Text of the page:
What is a NL Logic Puzzle?

The kind of Logic Puzzle texts we’ll be working on consists of two parts:

  • A preamble, which is a series of assumptions about relationships between several entities (such as people, objects, locations, and times)
  • Multiple-choice questions, each adding some additional assumption, and usually asking which of the given choices must be true, i.e. can be logically inferred from the assumptions.

Sometimes a question asks which of the choices may be true, or must/may be false, or which choice describes a complete list of objects that satisfy some conditions, etc.

Here is an example of a logic puzzle text (only the first two questions are shown):

Six sculptures -- C, D, E, F, G, and H -- are to be exhibited in rooms 1, 2, and 3 of an art gallery.

* Sculptures C and E may not be exhibited in the same room.
* Sculptures D and G must be exhibited in the same room.
* If sculptures E and F are exhibited in the same room, no other sculpture may be exhibited in that room.
* At least one sculpture must be exhibited in each room, and no more than three sculptures may be exhibited in any room.

1. If sculpture G is exhibited in room 2 and sculpture E is exhibited in room 3, which of the following MUST be true?
  (A) Sculpture C is exhibited in room 1.
  (B) No more than two sculptures are exhibited in room 3.
  (C) Sculptures F and H are exhibited in the same room.
  (D) Three sculptures are exhibited in room 2.
  (E) Sculpture H is exhibited in room 3.

2. If sculptures C and G are exhibited in room 1, which of the following may NOT be a complete list of the sculpture(s) exhibited in room 2?
  (A) Sculpture D
  (B) Sculpture E
  (C) Sculpture F
  (D) Sculptures E and H
  (E) Sculptures F and H

Source: Karl Weber, "The Unofficial Guide to the GRE Test", 2000 edition, ARCO Publishing.

System Overview

Here is a very brief overview of a system that can read a logic puzzle text of the sort shown above, translate it to a logical representation of the information conveyed by the text, and solve the puzzle using this representation. The code for this system can be found on GitHub.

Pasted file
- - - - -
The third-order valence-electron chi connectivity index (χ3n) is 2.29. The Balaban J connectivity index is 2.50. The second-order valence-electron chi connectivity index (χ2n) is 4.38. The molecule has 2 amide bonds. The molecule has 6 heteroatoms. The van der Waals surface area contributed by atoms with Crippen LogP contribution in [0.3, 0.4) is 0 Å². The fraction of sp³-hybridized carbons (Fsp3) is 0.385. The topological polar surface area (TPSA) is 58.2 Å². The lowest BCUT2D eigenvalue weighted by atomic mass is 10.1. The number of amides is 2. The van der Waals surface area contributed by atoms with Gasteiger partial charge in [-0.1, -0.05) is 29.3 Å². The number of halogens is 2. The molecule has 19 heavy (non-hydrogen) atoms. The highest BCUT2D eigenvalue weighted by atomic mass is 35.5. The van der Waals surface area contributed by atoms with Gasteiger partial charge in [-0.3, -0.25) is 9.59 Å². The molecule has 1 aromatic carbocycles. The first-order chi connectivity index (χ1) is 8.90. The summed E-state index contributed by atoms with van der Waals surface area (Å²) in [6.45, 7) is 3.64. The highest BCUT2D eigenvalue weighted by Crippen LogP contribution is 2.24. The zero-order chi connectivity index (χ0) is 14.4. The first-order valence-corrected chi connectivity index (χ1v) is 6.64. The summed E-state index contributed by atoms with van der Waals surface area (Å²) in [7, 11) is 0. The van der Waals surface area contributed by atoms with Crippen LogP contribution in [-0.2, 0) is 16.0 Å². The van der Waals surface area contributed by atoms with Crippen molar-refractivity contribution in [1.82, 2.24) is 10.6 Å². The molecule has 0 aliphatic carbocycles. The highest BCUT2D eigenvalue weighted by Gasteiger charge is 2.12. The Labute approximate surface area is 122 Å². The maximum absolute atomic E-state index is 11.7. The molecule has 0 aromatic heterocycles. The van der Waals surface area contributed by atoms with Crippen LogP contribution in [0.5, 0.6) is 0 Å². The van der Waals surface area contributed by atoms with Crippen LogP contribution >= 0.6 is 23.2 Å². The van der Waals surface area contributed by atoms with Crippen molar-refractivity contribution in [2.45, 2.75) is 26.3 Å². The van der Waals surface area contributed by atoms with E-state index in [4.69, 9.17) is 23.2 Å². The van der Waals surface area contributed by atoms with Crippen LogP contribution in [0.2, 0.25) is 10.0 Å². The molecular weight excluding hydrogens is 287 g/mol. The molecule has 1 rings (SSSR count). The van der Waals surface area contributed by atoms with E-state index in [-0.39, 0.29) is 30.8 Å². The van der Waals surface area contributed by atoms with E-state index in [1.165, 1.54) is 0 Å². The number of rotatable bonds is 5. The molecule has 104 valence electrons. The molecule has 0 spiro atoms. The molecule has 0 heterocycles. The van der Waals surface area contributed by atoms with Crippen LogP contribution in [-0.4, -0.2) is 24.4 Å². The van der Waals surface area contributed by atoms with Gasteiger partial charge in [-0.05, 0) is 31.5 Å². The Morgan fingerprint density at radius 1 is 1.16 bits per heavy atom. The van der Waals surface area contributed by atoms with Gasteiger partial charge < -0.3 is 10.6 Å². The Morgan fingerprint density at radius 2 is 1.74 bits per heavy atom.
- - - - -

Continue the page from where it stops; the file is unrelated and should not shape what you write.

First, the text is pre-processed to identify the preamble, the questions, and each question’s list of choices. Then, each preamble sentence is fed to the NLAnalyzer, which does the entire linguistic and logical analysis of the sentence, and outputs a FOL formula which expresses the truth conditions of the sentence (if the sentence is ambiguous, more than one such formula is produced). For example, the third constraint in the puzzle above gets this FOL formula:

∀x. [(Room(x) ∧ Exhibited_in(e,x) ∧ Exhibited_in(f,x)) →
     ¬∃y. [Sculpture(y) ∧ y≠e ∧ y≠f ∧ Exhibited_in(y,x)]]

The assumption in each question, as well as each answer choice, are also processed in a similar manner. Finally, a a FOL Theorem Prover is used to determine, for each question, which of the answer choices is correct given the assumptions in the preamble and in the question. The answers, together with a complete linguistic and logical analysis, are shown to the user.

The NLAnalyzer

This is the major part of the system, and the majority of the posts here will go into a lot of details about it. The main stages of the analyzer are:

  • Tokenization
  • Morphological analysis
  • Syntactic analysis
  • Semantic analysis
  • Pragmatic analysis
  • Logical analysis

Additionally, each type of linguistic phenomenon will require a separate discussion on how it should be handled on one or more of these levels. These phenomena include: events, quantifiers, anaphora, ellipsis, comparative expressions, plurality, reciprocals, and many others.

The Puzzle Solver